12 Lake Ontario   Status Report: the problem of mirex in Lake Ontario Leo J. Hetling and Robert L. Collin 1978 Albany: NYS Dept. of Environmental Conservation none 27p DCBN 05-0164317 Gov Doc 30-En61 5:53 Water--Pollution--Lake Ontario--Mirex         SUNY Geneseo http://bufweb2.sunyconnect.suny.edu  
13 Lake Ontario   Water use relationships in the Genesse Valley and western Lake Ontario basin Erich F. Bordne 1954 Syracuse University--Thesis (Ph.D) none 250 leaves DCBN 05-0173940 gen TD224.N7 B67 1955a Water-supply--Genese River Valley (PA and NY)         SUNY Geneseo http://bufweb2.sunyconnect.suny.edu  
14 Lake Ontario   Drift and dispersion characteristics of Lake Ontario nearshore waters, Rochester NY to Sodus Bay, NY: a special limnological study sponsored by Rochester Gas and Electric Corporation Pritchard-Carpenter (firm) 1965? Rochester Gas and Electric none 82 leaves DCBN 05-0173758 gen QH98.R6 Limnology--Lake Ontario         SUNY Geneseo http://bufweb2.sunyconnect.suny.edu  
15 Lake Ontario   The Sterling power project: application Rochester Gas and Electric 1973 Rochester Gas and Electric multiple 5v. DCBN 05-0170817 gen HC110.E5 R52 v.1-5 Environmental policy--NYS--Lake Ontario, Pollution--NYS—Lake Ontario, Atomic power-plants--NYS--Cayuga County         SUNY Geneseo http://bufweb2.sunyconnect.suny.edu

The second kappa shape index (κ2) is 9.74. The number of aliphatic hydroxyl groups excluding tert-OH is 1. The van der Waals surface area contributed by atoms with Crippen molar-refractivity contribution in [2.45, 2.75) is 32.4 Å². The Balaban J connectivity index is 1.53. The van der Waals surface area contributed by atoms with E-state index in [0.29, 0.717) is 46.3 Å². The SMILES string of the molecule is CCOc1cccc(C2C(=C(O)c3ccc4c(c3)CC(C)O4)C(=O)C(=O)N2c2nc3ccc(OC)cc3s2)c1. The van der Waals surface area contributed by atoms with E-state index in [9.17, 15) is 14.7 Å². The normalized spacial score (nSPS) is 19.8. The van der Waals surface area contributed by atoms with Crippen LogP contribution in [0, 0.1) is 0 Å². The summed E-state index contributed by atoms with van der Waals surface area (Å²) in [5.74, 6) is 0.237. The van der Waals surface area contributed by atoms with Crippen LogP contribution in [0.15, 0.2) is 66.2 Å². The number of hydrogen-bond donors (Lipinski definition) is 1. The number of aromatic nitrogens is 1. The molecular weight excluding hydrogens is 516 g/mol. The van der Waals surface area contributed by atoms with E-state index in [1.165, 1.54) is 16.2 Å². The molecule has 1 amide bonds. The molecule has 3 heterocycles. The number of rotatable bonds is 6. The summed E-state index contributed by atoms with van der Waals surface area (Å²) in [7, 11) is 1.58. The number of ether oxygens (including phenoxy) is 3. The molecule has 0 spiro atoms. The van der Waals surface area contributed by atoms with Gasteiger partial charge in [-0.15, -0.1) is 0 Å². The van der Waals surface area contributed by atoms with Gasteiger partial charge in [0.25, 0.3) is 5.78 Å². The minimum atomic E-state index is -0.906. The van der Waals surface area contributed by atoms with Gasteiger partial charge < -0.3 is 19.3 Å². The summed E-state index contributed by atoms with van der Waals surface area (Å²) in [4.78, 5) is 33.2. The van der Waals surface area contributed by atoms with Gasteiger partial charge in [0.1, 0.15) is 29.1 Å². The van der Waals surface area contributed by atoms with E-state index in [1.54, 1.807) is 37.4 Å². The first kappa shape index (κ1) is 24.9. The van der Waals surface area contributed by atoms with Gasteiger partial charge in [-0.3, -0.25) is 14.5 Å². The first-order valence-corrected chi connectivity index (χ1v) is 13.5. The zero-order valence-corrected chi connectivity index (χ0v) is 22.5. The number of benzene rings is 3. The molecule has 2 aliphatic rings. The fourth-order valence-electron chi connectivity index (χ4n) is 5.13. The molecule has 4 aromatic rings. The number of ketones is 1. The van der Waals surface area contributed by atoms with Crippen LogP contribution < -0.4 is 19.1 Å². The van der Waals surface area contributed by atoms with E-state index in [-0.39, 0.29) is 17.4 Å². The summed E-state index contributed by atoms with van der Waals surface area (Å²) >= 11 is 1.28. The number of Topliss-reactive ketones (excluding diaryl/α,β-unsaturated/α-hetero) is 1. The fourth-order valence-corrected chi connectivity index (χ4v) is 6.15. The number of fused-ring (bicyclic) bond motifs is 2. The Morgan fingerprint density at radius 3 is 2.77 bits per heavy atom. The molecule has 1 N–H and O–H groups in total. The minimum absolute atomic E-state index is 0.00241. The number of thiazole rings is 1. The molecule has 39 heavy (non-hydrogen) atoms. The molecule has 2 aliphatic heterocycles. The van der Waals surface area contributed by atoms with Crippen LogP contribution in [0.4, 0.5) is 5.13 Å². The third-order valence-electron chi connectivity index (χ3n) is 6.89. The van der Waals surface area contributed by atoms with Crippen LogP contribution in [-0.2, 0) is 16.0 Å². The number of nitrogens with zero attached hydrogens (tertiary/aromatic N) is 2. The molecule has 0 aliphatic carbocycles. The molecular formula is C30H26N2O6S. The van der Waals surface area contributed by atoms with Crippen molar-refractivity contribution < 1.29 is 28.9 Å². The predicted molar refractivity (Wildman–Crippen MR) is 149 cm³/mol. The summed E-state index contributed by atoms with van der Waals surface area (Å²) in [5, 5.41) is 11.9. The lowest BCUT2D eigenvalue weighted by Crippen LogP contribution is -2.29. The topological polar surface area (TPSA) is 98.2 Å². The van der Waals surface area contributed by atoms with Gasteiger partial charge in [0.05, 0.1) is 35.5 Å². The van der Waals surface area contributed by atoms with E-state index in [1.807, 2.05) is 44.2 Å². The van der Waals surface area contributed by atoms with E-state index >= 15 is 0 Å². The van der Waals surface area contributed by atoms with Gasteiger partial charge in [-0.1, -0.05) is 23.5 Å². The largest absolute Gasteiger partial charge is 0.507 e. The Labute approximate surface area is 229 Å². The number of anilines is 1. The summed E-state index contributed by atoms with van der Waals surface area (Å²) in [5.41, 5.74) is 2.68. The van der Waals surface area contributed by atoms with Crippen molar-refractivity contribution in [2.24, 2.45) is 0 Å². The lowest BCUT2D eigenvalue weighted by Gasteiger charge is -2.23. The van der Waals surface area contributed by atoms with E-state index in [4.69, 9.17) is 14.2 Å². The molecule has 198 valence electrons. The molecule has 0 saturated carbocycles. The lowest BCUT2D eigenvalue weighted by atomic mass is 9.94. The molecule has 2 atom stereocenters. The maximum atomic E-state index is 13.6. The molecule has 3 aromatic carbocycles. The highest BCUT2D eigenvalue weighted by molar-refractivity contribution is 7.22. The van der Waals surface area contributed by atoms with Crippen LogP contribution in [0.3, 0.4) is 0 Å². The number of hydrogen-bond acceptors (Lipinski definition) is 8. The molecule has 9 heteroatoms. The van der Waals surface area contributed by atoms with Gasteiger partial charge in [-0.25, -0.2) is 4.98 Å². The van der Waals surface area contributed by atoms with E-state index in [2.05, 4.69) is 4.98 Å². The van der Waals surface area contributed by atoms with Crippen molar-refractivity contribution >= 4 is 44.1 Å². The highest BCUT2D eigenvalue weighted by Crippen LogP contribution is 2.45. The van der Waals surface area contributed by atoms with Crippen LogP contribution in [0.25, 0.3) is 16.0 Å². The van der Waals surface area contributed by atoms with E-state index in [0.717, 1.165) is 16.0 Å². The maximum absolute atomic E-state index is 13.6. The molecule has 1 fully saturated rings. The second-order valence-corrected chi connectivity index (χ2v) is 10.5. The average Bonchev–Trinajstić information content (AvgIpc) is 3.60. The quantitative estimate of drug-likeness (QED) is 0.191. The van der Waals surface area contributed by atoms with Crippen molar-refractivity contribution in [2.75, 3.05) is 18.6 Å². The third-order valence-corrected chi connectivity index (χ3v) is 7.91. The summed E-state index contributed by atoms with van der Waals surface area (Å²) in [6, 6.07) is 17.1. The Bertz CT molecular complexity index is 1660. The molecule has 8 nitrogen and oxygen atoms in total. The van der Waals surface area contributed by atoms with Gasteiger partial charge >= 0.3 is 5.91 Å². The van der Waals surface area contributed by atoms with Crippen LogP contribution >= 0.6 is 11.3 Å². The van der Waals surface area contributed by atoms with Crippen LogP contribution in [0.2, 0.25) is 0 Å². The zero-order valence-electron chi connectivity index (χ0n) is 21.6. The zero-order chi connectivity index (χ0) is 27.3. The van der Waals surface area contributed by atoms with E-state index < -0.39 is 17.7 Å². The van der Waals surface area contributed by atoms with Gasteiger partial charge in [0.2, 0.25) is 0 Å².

16 Lake Ontario   Changes in the Biota in Lakes Erie and Ontario ed. By Roberta K. Cap and V. Ray Frederick Jr. 1980 Conference on Changes in the Chemistry of Lakes Erie and Ontario 25 no4 120p DCBN 05-0206097 QH1 .B94 v.25, no.4 Lake ecology--Lake Ontario--Congresses         SUNY Geneseo http://bufweb2.sunyconnect.suny.edu  
17 Lake Ontario   Limnology and phytoplankton structure in nearshore areas of Lake Ontario ed. By Paul E. Bertram 1985 Environmental Protecation Agency, Great Lakes National Program Office none 172p DCBN 05-0237725 Gov Doc EP 1.2: L62/6 Limnology--Lake Ontario, Lake Ontario--Shorelines         SUNY Geneseo http://bufweb2.sunyconnect.suny.edu